The President chose to deliver his speech at the Pnyx, the birthplace of Western democracy, with the Acropolis as a fitting and symbolic backdrop for what he was about to say. Yet few expected the length, specificity, and passion emanating from his speech. Macron chose the perfect time to fill in the gap left by Brexit and the upcoming German election, to take the reins of Europe, to become  a voice of progress and reason in a troubled period for European politics.

His speech began with him attempting to speak in Greek and praising Greek democracy, and continued with Macron calling the Greek debt crisis a European, rather than national, failure. “Europe is transformation. We need to move on, especially after we have made so many mistakes. […] More than ever, we need Europe. […] It would be suicide, we need to find the power to restart Europe.” He went on to propose a “New Europe of hope and democracy” to tackle the problems it is currently facing: global warming, migration and safety were few of the ones he named.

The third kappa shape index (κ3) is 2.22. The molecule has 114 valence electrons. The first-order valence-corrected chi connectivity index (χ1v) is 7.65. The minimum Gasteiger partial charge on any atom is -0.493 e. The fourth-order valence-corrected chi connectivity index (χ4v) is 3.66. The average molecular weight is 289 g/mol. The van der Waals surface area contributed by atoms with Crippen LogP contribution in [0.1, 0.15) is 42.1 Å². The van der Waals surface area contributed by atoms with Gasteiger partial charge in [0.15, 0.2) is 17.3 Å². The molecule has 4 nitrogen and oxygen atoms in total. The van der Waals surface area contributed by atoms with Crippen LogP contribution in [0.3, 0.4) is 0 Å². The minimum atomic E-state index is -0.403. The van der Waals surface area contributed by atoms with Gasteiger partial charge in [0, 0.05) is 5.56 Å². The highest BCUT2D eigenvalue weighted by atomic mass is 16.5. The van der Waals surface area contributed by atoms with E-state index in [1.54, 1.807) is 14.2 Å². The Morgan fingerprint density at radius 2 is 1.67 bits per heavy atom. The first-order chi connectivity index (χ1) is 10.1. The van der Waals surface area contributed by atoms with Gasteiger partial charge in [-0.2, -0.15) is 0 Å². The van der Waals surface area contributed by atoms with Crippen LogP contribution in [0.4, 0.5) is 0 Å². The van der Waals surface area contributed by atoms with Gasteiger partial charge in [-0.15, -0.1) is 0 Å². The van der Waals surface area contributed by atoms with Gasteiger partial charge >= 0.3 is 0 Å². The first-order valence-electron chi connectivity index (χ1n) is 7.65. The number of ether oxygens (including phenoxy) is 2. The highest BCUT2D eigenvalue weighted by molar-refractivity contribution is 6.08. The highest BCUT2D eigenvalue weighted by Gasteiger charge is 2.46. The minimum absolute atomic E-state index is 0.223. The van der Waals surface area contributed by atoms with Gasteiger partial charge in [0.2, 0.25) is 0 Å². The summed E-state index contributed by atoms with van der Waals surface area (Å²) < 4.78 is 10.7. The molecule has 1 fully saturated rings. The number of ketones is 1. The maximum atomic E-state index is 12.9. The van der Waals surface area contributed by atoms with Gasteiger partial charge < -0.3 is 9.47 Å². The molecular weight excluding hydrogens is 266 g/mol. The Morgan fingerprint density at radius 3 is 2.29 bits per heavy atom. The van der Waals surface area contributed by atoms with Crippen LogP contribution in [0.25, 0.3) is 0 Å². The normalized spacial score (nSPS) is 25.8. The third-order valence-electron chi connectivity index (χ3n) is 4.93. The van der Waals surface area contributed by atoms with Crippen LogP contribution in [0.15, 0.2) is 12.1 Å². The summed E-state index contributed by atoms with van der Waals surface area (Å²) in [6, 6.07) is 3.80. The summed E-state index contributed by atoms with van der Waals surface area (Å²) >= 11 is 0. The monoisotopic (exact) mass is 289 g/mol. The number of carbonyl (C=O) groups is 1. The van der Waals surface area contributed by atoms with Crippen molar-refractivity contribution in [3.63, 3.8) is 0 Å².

The new diction appearing here is that of a  “European Sovereignty” based on openness and democracy, emphasizing that the Greek people had been forced to pay for their politicians’ lies. Macron paints a picture of older generations building a Union for future Europeans behind closed doors, and directly blames the crisis, suspiciousness, and Brexit on the lack of unity and transparency. “Not for future generations. But for you, the youth. There is nothing we can do. What will Europe be like in the upcoming years? I want all of you to choose your future. To be able to choose, just like we could.” And perhaps, his most profound quote – “We promised [Greeks] a life in Paris and Berlin […] yet we promised them the same here: [that Greece will become like Berlin]” – highlights how the European miracle was based on lies and inequality.